Generally speaking, the U.S. economy is in pretty good shape. And that’s making it hard for retailers of all sizes to hire the right workers for a variety of roles—in stores, distribution centers and call centers—and to keep them once they are in place.

Take W.W. Grainger Inc., the supplier of maintenance, repair and operating products, which wants to hire about 2,500 employees a year to work in its 13 distribution centers, 250 branches and three main contact centers. Filling every one of those roles is crucial to its success, but doing so has become difficult over the past few years, says Andrew Face, the retailer’s vice president of human resources. “It’s increasingly challenging to recruit and retain team members for the different shifts and skills that we need,” he says.

The reason is simple: It’s a good time to be a worker looking for a job. Prior to the 35-day partial federal government shutdown, the December U.S. unemployment rate was 3.9%, which was near a record low (the rate rose to 4.0% in January thanks in part to the shutdown). After years of stagnant wages, employers have been forced to boost workers’ pay to attract and retain employees; many merchants have increased starting pay this year and 34% of retailers gave wage hikes to their existing employees to put their salaries on par with increased starting wages, according to a recent survey of 53 merchants conducted by Korn Ferry, an organizational consultancy. Overall, the median base pay for full-time workers across all sectors increased to $52,863 per year in December, up 2.3% from a year earlier, according to Glassdoor’s “Local Pay Reports,” outpacing the 1.9% inflation rate.  And the average hourly earnings in December rose 3.2% year over year, according to the U.S. Bureau of Labor Statistics.

That’s created ripe conditions for workers—across a broad spectrum of positions—to feel secure leaving their current employers. For example, 29% of retailers in the Korn Ferry survey have seen an increase in employee turnover since January 2018. And the median retail distribution center turnover rate rose to 32% last year, a four percentage point increase from 2017, according to Korn Ferry. That means nearly one in three distribution center employees left their jobs last year.

At the same time, a number of retailers, eyeing promising market conditions, are looking to hire more workers. Prior to the partial-government shutdown, consumer confidence—a key indicator that helps drive retailers’ hiring decisions—was soaring with the University of Michigan’s U.S. consumer sentiment in 2018 posting its best year since 2000. Partly because of those trends, retailers hired 576,800 seasonal employees in November and December, according to the National Retail Federation’s analysis of U.S. Bureau of Labor Statistics data. Beyond seasonal workers, the retail industry added 15,200 jobs in December alone. While those figures (which understate retailers’ seasonal hiring because they don’t include some positions, such as warehouse workers or those who work in information technology) were strong, they were actually down from 582,500 jobs in 2017, as well as lower than NRF’s October forecast that temporary holiday employment would total between 585,000 and 650,000 jobs. That shortfall was thanks to the tight labor market, says Jack Kleinhenz, NRF’s chief economist. “Retailers would have been happy to hire more seasonal workers, if they could have found them,” he says.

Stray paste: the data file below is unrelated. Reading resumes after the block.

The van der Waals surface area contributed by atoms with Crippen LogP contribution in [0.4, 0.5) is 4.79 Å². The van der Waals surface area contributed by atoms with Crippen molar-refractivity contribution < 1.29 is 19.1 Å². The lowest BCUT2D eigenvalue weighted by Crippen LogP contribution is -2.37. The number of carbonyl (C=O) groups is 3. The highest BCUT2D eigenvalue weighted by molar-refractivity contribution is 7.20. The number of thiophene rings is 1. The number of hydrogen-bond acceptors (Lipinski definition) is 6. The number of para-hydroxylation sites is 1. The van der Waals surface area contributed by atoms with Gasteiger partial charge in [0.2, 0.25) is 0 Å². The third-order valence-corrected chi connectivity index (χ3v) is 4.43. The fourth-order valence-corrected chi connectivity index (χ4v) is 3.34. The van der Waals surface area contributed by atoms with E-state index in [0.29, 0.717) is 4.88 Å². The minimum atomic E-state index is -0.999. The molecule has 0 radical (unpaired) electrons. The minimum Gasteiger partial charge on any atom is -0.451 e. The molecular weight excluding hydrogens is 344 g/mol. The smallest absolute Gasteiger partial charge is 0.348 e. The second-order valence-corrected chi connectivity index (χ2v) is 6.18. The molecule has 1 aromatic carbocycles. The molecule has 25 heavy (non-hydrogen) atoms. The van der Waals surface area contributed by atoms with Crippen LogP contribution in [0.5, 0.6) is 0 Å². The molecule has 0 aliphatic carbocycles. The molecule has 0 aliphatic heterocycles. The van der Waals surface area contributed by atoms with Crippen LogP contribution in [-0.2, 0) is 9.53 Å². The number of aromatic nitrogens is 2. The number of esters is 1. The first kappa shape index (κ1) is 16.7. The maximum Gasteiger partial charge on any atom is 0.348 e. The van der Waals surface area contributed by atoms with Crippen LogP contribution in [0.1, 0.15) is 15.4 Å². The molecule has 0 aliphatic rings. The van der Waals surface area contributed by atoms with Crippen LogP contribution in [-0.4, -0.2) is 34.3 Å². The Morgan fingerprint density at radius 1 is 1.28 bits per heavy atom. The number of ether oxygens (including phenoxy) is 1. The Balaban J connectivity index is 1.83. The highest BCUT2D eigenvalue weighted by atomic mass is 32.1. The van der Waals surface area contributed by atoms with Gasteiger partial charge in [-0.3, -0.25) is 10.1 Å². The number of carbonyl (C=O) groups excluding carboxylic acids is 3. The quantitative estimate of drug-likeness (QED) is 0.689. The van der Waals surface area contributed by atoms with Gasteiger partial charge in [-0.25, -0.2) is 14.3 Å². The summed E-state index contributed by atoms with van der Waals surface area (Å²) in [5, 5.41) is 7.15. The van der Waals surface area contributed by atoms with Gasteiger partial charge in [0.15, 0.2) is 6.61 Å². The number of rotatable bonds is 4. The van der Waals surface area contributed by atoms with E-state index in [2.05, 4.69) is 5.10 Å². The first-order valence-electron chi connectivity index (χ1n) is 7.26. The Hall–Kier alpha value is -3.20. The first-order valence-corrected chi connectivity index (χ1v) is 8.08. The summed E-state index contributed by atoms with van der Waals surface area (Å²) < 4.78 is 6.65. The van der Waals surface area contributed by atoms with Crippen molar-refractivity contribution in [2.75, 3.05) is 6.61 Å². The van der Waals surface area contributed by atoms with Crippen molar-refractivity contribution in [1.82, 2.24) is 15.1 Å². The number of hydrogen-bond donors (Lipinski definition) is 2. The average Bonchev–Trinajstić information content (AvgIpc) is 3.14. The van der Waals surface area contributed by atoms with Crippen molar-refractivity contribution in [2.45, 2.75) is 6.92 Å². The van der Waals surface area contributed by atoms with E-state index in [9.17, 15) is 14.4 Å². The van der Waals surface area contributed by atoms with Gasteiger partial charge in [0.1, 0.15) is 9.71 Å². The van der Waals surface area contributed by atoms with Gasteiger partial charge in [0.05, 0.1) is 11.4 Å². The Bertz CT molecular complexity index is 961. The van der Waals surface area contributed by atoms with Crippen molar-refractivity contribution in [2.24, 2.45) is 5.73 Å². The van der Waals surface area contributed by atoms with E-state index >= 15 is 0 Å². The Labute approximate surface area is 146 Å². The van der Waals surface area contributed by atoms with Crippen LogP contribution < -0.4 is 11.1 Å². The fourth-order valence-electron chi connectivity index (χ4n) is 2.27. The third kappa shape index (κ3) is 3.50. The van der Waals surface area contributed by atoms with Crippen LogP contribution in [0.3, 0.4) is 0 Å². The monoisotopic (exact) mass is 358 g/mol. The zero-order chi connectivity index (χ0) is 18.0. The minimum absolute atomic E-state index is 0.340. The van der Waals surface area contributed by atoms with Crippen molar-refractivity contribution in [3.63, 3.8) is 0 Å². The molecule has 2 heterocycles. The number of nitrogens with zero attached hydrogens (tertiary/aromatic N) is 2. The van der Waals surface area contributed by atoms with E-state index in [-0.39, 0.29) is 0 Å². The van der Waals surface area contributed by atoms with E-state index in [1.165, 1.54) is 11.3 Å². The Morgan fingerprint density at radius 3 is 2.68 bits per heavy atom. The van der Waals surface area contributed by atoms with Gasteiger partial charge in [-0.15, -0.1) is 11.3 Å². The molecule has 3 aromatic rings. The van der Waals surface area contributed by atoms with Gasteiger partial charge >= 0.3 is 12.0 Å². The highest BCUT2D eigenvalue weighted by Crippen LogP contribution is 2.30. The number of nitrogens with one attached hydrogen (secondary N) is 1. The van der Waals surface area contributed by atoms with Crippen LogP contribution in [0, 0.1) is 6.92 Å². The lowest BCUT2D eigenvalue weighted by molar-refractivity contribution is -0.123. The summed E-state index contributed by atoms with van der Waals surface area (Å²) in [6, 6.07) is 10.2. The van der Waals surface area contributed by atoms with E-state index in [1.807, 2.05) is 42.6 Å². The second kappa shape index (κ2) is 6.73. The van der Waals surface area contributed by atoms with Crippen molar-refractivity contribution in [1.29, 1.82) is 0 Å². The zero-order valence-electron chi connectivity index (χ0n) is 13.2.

The issue extends far and wide. Finding people to work in distribution centers, answer customer service calls and chats, and check shoppers out in stores is a problem that isn’t getting any easier to resolve, particularly as more workers switch jobs to get higher wages, more benefits and other perks that retailers and other employers are using to attract employees.

“Jobs are going unfilled,” says Craig Rowley, senior client partner at Korn Ferry. “Retailers need to figure out how to appeal to prospective employees.”

Few, if any, retailers are immune from the challenges. Even retail giants, such as Amazon.com Inc., Target Corp. and Walmart Inc., have felt pressured over the past few years to boost wages and offer other perks to lure new workers…

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